Get out of your comfort zone – then it’s downhill all the way!

Here’s the second of my musings following my recent mountain biking and hiking holiday to the French Alps.

As you may recall from my first blog (If you didn’t manage to catch it, you can find it here), I have a ‘More Enthusiasm Than Ability’ approach to many of my hobbies, with mountain biking being a classic example.

I was very excited to be going on this holiday, it had been a long time in the planning. I was particularly looking forward to the long sweeping mountain bike runs down the mountain, having first hitched a ride up on a ski lift, thus eliminating the need to pedal uphill for the whole holiday!

Well that was the dream! The reality, as I soon discovered, was that there was an alarming disparity between the difficulty of the runs and my ability to remain upright on my bike whilst navigating them! (Cue various mountain rescue scenarios involving paramedics and helicopters running through my mind). Additionally, despite going up the mountain on the chair lift, there were still some huge inclines to tackle. So what to do? Well, my choices were:

  • Only do really easy, boring routes with the under 7’s
  • Go for the easy option and hire an electric bike like many other people had
  • Go for it anyway

There were two main drivers in my decision here. Firstly, that I’d be so disappointed if I’d missed out on an opportunity I’d looked forward to for ages and secondly, my partner Malcolm, who (unsurprisingly) is a much more proficient rider than I am, would also miss out if I didn’t do what we’d planned. So yes, you’ve guessed it, we went off and mountain biked – and it was SCARY and tough and hard work and steep and scary again! But it was also exhilarating and fun and challenging and ultimately fulfilling and miraculously, my biking ability and self-confidence got so much better, so quickly.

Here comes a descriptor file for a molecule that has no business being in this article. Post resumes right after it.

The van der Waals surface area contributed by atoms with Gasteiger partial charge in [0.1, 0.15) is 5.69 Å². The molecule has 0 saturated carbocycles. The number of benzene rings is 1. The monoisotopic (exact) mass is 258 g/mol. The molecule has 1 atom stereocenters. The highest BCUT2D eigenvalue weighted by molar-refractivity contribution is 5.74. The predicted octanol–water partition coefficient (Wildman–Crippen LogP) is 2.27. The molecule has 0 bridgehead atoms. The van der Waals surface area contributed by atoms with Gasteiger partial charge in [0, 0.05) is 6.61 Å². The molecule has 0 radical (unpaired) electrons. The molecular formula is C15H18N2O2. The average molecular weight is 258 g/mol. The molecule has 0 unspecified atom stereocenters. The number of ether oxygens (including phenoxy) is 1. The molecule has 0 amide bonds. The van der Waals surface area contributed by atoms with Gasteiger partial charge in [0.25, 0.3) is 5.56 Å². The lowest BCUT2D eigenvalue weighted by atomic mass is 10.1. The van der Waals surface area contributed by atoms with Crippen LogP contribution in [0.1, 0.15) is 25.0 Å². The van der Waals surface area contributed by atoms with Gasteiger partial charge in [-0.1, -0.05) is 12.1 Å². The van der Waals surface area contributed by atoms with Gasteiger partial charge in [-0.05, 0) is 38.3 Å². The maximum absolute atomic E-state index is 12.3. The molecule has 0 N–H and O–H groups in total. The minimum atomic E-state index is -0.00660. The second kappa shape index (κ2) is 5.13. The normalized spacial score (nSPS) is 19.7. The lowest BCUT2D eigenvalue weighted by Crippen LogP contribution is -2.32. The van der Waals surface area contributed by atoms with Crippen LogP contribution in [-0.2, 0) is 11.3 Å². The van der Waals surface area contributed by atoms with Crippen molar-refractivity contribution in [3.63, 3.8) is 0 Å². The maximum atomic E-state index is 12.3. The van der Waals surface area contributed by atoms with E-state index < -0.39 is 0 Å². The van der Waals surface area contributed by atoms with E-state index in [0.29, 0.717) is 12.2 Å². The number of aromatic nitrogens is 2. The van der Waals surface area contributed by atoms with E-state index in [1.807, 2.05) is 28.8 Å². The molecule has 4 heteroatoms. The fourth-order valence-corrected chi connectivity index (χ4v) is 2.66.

Tony Robbins often coins the phrase, ‘If you lie down with dogs, you get fleas’ and this, I think is the moral of my tale – not that I am saying Malcolm has fleas mind you – but rather, had I have hired an electric bike, or done the easy-peasy routes with the less advanced cyclists, I’d have never have improved (or had such a good time). What actually happened is that Malcolm would hurtle ahead of me on his bike and I’d rattle along behind, doing my best to keep up, but knowing that because he’d done it, it was in fact possible. As a result, I raised my game and got WAY out of my comfort zone.

But here’s the really interesting point I think – every time I broke that comfort zone barrier, that became my new ‘normal’. It really didn’t take time after time to do this, just doing something once became just ‘what I do’. This I believe, is the real key to personal improvement of any kind – growth and development will only come hand in hand with some discomfort or difficulty if it is to be truly meaningful and worthwhile, whether that’s in business, professional life, or just life in general.

So what’s your next challenge – and who are you going to enlist to help you get there?